Public discourse tends to be carried out in terms of jobs, as if a great objective was to create jobs. Now that’s not our objective at all. There’s no problem about creating jobs. We can create any number of jobs in having people dig holes and fill them up again. Do we want jobs like that? No. Jobs are a price and we have to work to live. Whereas if you listen to the terminology you would think that we live to work. Now some of us do. There are workaholics just like there are alcoholics and some of us do live to work. But in the main, what we want is not jobs, but productive jobs. We want jobs that will be able to produce the goods and services that we consume at a minimum expenditure of effort. In a way, the appropriate national objective is to have the fewest possible jobs. That is to say, the least amount of work for the greatest amount of products.

Milton Friedman in a 1980 lecture

Under most circumstances, wages paid to people employed on a project should not be counted as benefits, although this practice is disturbingly widespread. As mentioned above, the opportunity cost of labor used on a project is the output that that labor would have generated elsewhere, either in paid work or in household production. Including wages paid to labor on a project as a benefit implies that that labor would have produced nothing otherwise and that the agency making the wage payments does not have standing.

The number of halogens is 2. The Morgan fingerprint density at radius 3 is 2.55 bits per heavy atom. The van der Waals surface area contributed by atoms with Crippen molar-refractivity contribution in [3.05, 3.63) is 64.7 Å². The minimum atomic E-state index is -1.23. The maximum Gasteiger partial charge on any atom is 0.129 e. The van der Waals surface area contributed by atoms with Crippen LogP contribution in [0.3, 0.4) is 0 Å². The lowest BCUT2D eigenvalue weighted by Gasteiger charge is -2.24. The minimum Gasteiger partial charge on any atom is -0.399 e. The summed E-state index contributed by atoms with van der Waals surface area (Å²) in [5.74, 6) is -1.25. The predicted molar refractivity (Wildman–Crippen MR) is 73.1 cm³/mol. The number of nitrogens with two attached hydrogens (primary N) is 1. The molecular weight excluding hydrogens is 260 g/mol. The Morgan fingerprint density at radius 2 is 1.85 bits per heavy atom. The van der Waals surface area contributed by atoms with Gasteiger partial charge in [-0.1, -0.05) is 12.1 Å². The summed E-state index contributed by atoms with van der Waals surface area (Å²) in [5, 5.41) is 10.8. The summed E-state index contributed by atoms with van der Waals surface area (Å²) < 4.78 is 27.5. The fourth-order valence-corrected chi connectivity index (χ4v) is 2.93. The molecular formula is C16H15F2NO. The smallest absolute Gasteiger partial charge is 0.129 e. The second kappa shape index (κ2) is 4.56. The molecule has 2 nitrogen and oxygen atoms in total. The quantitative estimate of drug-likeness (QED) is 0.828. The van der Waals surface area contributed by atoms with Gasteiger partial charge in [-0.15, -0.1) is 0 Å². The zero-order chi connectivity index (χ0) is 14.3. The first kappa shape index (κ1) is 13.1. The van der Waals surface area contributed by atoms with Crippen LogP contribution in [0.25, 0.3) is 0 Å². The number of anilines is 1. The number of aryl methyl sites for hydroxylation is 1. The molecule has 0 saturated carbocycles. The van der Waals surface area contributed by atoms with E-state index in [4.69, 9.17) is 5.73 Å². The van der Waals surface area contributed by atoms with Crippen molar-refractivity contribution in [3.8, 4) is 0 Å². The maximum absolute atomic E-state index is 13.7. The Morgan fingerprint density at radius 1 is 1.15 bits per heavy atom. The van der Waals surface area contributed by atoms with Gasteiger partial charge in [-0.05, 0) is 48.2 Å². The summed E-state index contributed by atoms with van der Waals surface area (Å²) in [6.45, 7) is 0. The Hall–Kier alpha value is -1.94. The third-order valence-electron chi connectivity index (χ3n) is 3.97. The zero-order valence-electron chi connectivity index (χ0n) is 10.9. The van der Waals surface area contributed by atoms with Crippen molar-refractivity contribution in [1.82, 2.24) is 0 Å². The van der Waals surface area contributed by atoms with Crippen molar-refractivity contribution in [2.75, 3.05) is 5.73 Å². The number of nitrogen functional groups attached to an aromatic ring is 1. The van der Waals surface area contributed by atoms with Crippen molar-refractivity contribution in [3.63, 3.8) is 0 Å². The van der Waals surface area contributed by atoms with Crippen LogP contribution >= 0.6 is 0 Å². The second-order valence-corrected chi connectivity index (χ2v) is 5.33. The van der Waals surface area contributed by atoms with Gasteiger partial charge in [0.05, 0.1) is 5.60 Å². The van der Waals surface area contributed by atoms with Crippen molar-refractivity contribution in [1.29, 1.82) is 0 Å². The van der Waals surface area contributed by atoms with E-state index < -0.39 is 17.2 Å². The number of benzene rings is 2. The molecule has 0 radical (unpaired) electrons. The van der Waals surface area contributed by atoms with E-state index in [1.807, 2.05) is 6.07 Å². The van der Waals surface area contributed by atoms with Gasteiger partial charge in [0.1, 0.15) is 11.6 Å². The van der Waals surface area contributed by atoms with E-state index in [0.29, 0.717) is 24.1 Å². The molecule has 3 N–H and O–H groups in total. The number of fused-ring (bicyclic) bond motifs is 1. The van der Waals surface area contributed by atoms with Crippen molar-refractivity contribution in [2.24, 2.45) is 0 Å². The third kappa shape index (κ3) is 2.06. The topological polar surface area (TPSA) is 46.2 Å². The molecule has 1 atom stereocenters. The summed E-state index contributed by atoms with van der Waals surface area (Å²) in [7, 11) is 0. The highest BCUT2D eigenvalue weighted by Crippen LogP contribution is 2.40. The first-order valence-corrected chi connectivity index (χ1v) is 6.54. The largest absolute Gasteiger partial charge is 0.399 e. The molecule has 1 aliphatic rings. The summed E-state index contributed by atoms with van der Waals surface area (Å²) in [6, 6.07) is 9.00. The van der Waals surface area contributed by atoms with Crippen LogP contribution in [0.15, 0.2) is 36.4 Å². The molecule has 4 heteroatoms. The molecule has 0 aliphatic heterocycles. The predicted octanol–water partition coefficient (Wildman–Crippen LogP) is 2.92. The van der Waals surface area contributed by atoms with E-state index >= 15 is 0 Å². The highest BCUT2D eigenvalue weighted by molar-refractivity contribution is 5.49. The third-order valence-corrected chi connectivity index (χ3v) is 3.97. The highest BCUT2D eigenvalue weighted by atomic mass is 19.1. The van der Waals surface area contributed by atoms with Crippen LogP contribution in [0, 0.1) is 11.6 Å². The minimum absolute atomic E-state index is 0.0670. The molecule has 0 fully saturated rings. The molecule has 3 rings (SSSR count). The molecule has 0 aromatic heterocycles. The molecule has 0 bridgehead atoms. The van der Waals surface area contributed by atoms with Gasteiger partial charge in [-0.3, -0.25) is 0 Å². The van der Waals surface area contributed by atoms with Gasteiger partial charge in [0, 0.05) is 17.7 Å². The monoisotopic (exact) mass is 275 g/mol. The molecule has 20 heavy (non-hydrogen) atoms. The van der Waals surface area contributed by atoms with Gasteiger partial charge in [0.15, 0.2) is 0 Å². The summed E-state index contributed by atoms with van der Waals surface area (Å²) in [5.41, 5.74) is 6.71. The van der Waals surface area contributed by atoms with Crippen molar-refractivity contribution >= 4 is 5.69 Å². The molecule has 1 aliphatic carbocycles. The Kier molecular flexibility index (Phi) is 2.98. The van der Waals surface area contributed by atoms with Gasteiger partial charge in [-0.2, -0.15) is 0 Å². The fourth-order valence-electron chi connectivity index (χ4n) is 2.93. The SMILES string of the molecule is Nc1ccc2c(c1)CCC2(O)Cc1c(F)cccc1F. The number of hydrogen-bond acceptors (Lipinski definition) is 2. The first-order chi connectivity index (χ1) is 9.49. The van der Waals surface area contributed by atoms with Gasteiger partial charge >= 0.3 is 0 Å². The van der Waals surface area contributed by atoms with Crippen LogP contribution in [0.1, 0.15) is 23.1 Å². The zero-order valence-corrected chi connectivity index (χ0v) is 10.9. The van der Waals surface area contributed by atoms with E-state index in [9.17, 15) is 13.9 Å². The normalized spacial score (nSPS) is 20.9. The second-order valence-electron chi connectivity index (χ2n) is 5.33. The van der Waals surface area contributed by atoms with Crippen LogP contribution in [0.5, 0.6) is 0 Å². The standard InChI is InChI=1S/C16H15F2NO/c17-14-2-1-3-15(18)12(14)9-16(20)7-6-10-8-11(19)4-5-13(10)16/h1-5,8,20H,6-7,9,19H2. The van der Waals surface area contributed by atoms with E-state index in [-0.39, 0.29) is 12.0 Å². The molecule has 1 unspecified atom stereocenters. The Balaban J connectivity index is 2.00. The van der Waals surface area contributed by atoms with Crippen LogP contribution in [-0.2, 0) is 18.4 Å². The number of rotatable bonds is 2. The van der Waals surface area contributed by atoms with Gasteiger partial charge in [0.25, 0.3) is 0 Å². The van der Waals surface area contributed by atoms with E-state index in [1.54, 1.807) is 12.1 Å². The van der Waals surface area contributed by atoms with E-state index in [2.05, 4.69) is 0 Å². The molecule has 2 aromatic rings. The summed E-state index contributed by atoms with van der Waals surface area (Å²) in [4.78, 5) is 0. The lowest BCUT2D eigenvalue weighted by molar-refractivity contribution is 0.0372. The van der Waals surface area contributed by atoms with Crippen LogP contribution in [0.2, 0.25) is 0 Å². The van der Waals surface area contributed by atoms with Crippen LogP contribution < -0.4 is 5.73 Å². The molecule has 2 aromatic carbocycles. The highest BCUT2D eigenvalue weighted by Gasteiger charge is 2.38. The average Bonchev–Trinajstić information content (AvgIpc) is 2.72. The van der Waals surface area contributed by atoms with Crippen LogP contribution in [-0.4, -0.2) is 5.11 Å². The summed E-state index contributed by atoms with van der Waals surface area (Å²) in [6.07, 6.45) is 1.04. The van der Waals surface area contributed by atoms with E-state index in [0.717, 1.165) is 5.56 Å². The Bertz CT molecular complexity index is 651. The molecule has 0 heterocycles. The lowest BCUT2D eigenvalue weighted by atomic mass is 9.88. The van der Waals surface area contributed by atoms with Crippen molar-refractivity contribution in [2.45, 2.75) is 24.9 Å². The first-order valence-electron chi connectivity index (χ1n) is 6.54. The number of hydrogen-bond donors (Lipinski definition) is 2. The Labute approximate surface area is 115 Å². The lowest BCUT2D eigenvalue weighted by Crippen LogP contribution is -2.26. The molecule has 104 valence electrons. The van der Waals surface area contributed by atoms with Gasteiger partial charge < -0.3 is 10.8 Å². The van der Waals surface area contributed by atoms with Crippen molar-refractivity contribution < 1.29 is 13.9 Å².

Zerbe and Bellas (page 117-118):

I say in general, because there are some evidence that "jobs are good for you", and if increasing jobs diminishes the number of long term unemployed, that might be considered a benefit, even though it diminishes the quantity of leisure and home production they consume.